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Economics of Land Degradation: Evaluating the Impact of Land Remediation through the Lenses of Natural Capital and SDGs in the Bundelkhand Region in Madhya Pradesh, India

This study examines the costs and benefits of several land and water-based programmes implemented by Development Alternatives. The methodology combined the Economics of Land Degradation (ELD) approach and InVEST software to compare intervention and comparator sites in three districts of Bundelkhand, India.
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a temple in a field
A temple in the Bundelkhand region of Madhya Pradesh. Photo by Shruti Singh on Unsplash .


Land degradation affects the natural environment by disrupting ecological processes, reducing biodiversity and landscape productivity. The loss of ecosystem services has far-reaching effects on human welfare and the economy.

Several land and water based interventions have been made by the Development Alternatives Group through different programmes for land remediation in the semiarid, erratic-rainfall-prone and economically depressed Bundelkhand region of Madhya Pradesh, India. This study examined the costs and benefits of the implemented programmes by applying Economics of Land Degradation (ELD) methodology in three districts of Bundelkhand viz Datia, Shivpuri and Niwari by considering both intervention and control villages.

The assessments looked into natural, social and human capital based on multiple indicators. The outcomes were obtained through quantitative and qualitative analysis of primary survey data and applications of GIS tools and models using satellite data. The findings of the study highlighted the differences in performances of different forms of capital across intervention and control villages for the selected time period (2013- 2018). The findings reflected that land use changes have taken place in the study area during this period. Major improvements in agriculture were reported.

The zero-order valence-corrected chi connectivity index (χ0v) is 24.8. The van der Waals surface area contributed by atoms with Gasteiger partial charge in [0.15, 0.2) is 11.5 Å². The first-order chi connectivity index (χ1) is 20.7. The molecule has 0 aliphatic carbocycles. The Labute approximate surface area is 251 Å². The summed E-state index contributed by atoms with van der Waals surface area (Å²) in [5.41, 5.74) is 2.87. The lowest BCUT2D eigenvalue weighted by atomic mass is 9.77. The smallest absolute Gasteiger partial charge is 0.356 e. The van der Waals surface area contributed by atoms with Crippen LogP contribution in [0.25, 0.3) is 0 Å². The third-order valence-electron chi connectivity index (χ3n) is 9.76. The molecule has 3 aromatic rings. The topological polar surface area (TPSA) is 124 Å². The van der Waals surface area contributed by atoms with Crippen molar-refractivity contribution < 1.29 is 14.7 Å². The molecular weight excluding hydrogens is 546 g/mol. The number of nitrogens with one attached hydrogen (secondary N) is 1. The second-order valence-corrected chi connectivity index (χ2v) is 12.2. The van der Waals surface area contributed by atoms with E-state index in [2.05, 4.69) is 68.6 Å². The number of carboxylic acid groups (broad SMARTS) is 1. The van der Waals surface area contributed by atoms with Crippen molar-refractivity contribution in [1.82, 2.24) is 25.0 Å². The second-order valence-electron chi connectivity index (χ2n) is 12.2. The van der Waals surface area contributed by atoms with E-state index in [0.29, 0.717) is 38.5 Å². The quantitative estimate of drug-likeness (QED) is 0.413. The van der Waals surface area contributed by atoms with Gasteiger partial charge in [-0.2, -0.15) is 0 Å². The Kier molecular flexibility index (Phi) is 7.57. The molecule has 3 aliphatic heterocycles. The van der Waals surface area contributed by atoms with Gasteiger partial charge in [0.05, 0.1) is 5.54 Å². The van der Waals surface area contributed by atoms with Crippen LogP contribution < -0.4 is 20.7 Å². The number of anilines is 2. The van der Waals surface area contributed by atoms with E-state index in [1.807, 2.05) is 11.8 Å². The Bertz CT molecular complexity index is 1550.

The cultivated area increased in the study site along with increased practices of double and multi-cropping. Better access to irrigation facilities in the intervention villages (as result of the interventions) was found to be one of the major driving factors for this change. Gains in livestock benefits were observed in several intervention villages. Positive changes in other ecosystem services also took place. Changes in species abundance and carbon sequestration were also observed through quantitative assessment. Derivation of the overall rate of return (Intrinsic Rate of Return) of the interventions turned out to be 74% and 191% and 78% in Datia, Shivpuri and Niwari respectively.

Furthermore, in terms of social, human and cultural capital, differences between intervention and control villages were also identified through quantitative and qualitative assessments. Along with that, some of the prevalent factors associated with the differences in benefits were highlighted. Finally, the benefits created through these interventions have been mapped against the Sustainable Development Goals (SDG) framework to analyse the contribution to the national and global SDG indicators. The interventions and outcomes were found to have addressed seven SDGs and fifteen national targets.

A toolkit for ecosystem valuation using the adopted methodology was developed for possible replication of the study by the research community and for policy decision making. The study also came up with the relevant policy recommendations that could be conducive for informed decision making at both micro and macro level.

This weADAPT article is an abridged version of the original text, which can be downloaded from the right-hand column. Please access the original text for more detail, research purposes, full references, or to quote text.

Methods and Tools